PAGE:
Tuesday, September 18, 2012


We are trying to obtain union with God. We want to follow the words of Christ, who was loaded with reproaches and falsely accused. Can we care then about keeping our own reputation and credit intact? The aims are irreconcilable, since they are not on the same road. When we do violence to ourselves, and try in various ways to give up our rights, then the Lord comes to the soul. Some will say: 'I have nothing to give up. I never get opportunities for denying myself.' But if anyone is really determined, I do not think the Lord will let him lose this blessing. His Majesty will arrange so many ways in which he may gain virtue that he will soon have more than he wants. All hands to the task! Set to work, I mean, on some matters of little or no consequence, as I used to do when I began. Try at least to deal with a few of them. These are the straws, as I have said, and I throw them on the fire. That is all I am good for. But the Lord accepts them all. May He be blessed for ever.
St. Teresa of Avila, The Life of Saint Teresa

The saints are so counter-cultural. Of course, the Church teaches that we do have rights, but it always seems to me that while we should insist on them for everyone else, we ought to be willing to surrender our own as our Lord did when, "...though He was in the form of God, He did not regard equality with God something to be grasped. Rather He emptied Himself, taking the form of a slave...."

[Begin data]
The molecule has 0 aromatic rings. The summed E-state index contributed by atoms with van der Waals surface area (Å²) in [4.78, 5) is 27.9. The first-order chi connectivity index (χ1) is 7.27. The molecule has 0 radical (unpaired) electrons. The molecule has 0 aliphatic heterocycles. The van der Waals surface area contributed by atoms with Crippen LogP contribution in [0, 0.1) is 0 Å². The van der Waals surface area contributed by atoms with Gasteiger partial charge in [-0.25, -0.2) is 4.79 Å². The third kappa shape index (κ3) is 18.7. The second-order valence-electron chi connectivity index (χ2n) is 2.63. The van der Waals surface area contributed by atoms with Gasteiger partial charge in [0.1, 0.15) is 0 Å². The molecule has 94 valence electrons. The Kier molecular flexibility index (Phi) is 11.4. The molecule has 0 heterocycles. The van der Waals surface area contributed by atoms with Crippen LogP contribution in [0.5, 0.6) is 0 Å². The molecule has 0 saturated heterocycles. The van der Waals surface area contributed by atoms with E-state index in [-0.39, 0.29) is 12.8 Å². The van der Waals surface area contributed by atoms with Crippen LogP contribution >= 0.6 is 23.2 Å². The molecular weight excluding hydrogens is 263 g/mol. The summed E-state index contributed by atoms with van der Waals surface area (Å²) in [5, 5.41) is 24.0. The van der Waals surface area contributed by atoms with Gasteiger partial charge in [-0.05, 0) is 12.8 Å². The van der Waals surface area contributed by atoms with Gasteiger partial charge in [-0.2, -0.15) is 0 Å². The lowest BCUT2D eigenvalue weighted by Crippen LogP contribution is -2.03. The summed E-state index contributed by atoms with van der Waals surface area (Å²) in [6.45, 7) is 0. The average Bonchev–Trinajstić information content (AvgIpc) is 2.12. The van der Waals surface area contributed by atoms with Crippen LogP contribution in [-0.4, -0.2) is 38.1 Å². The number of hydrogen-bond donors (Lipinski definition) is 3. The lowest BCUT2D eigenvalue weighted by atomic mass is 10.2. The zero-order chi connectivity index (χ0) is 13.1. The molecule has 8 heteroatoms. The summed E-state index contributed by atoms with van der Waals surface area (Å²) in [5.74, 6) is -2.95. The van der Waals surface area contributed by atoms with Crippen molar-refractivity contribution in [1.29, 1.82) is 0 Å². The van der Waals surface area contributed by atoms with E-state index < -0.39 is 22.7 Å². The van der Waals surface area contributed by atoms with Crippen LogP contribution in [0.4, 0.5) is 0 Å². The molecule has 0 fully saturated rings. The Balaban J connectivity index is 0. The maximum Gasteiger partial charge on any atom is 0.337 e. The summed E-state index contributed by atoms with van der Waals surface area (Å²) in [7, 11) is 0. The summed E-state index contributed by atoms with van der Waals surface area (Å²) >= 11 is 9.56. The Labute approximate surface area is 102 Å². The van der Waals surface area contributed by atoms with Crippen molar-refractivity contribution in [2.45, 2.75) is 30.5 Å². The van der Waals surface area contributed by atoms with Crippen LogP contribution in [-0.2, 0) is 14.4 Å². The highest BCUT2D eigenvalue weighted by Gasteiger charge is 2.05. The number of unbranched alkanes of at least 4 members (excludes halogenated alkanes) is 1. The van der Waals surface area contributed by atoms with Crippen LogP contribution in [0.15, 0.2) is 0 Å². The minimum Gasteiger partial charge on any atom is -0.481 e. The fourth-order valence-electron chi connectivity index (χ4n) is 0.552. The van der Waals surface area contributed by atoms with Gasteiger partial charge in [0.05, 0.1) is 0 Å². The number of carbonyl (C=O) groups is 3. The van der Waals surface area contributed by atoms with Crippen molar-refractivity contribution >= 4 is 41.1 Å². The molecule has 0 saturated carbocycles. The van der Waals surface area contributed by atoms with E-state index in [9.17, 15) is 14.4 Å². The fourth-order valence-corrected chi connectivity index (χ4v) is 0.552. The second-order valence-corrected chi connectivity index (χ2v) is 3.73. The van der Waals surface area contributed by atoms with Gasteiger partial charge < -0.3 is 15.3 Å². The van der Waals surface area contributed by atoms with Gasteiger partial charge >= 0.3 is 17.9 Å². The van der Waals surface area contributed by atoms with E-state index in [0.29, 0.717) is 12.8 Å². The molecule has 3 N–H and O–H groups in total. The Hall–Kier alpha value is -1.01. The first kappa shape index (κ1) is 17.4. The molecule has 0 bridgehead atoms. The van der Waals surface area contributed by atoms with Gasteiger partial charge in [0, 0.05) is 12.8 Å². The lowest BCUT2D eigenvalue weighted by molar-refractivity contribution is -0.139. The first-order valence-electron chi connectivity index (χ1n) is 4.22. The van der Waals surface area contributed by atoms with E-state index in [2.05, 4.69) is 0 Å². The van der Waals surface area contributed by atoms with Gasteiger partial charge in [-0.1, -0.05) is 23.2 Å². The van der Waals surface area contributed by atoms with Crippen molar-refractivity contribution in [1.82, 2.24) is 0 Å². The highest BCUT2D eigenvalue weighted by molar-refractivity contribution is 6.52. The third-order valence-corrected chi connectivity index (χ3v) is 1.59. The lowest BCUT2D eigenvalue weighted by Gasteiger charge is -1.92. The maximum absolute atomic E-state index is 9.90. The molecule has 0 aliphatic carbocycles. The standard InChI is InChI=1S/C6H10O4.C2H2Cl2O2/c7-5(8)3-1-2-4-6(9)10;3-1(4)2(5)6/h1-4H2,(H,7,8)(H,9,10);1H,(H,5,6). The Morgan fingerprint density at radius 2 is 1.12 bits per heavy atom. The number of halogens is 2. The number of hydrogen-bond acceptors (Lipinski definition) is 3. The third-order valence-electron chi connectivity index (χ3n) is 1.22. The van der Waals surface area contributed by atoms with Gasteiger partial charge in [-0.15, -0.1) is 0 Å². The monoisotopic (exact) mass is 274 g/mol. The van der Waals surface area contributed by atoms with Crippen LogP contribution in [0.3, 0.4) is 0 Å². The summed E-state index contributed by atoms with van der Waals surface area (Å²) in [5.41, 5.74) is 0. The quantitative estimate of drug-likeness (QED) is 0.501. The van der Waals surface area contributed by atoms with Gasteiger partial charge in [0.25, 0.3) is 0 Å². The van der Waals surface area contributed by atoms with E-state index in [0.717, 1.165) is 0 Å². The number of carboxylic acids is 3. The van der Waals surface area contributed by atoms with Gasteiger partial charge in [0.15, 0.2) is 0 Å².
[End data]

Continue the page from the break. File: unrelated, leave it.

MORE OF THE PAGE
Not, of course, that I'm very good at this at all. I might manage to do it sometimes but at the very same time I am congratulating myself for being so humble, and thanking God that I am not like other men. Once I heard a retreat master say that the trouble with pride was that as soon as you defeat it on one front, it jumps up and knocks you down from the back.

It's very good of Our Lord to let us know that the saints had these same problems. You can be good for nothing but throwing a few straws on the fire and still end up a Doctor of the Church. May He be blessed forever.



  1. "His Majesty will arrange so many ways in which he may gain virtue that he will soon have more than he wants."

    Indeed. Most of us don't want a whole lot of virtue. Just enough to let us think we aren't *so* bad. At least it's that way with me.

    T-Bone Burnett has a good song called "Trap Door" about, among other things, the way you immediately lose a virtue by recognizing that you have it.

  2. Hmmm. I don't know. It seems to me that it's a lot harder to try and maintain any kind of spiritual growth at the same level (might be impossible) than it is to keep trying to move on. It's like the story of the guy with the one talent.